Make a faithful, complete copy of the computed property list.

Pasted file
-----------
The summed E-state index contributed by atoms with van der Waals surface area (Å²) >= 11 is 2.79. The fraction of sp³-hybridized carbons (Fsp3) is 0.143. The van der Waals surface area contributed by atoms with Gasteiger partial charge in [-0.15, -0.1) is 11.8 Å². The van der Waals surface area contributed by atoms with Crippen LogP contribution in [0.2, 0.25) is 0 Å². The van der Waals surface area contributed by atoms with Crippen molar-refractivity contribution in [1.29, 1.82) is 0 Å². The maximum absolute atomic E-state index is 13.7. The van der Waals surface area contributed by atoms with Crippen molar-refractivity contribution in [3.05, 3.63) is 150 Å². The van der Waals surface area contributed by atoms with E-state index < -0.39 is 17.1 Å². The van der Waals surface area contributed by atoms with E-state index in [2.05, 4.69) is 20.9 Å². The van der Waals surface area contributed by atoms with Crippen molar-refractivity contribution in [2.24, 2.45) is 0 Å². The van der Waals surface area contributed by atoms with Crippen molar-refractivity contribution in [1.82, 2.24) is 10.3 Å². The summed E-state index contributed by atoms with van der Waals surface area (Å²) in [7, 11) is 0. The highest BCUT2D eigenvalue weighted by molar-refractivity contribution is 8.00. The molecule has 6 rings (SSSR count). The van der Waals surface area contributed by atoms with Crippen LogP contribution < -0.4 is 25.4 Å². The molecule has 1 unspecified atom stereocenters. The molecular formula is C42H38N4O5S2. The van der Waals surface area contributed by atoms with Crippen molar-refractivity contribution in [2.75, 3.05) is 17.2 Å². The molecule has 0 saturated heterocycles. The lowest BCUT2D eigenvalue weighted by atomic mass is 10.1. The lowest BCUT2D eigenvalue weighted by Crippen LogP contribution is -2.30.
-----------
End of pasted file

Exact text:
The summed E-state index contributed by atoms with van der Waals surface area (Å²) >= 11 is 2.79. The fraction of sp³-hybridized carbons (Fsp3) is 0.143. The van der Waals surface area contributed by atoms with Gasteiger partial charge in [-0.15, -0.1) is 11.8 Å². The van der Waals surface area contributed by atoms with Crippen LogP contribution in [0.2, 0.25) is 0 Å². The van der Waals surface area contributed by atoms with Crippen molar-refractivity contribution in [1.29, 1.82) is 0 Å². The maximum absolute atomic E-state index is 13.7. The van der Waals surface area contributed by atoms with Crippen molar-refractivity contribution in [3.05, 3.63) is 150 Å². The van der Waals surface area contributed by atoms with E-state index < -0.39 is 17.1 Å². The van der Waals surface area contributed by atoms with E-state index in [2.05, 4.69) is 20.9 Å². The van der Waals surface area contributed by atoms with Crippen molar-refractivity contribution in [2.24, 2.45) is 0 Å². The van der Waals surface area contributed by atoms with Crippen molar-refractivity contribution in [1.82, 2.24) is 10.3 Å². The summed E-state index contributed by atoms with van der Waals surface area (Å²) in [7, 11) is 0. The highest BCUT2D eigenvalue weighted by molar-refractivity contribution is 8.00. The molecule has 6 rings (SSSR count). The van der Waals surface area contributed by atoms with Crippen LogP contribution < -0.4 is 25.4 Å². The molecule has 1 unspecified atom stereocenters. The molecular formula is C42H38N4O5S2. The van der Waals surface area contributed by atoms with Crippen molar-refractivity contribution in [2.75, 3.05) is 17.2 Å². The molecule has 0 saturated heterocycles. The lowest BCUT2D eigenvalue weighted by atomic mass is 10.1. The lowest BCUT2D eigenvalue weighted by Crippen LogP contribution is -2.30.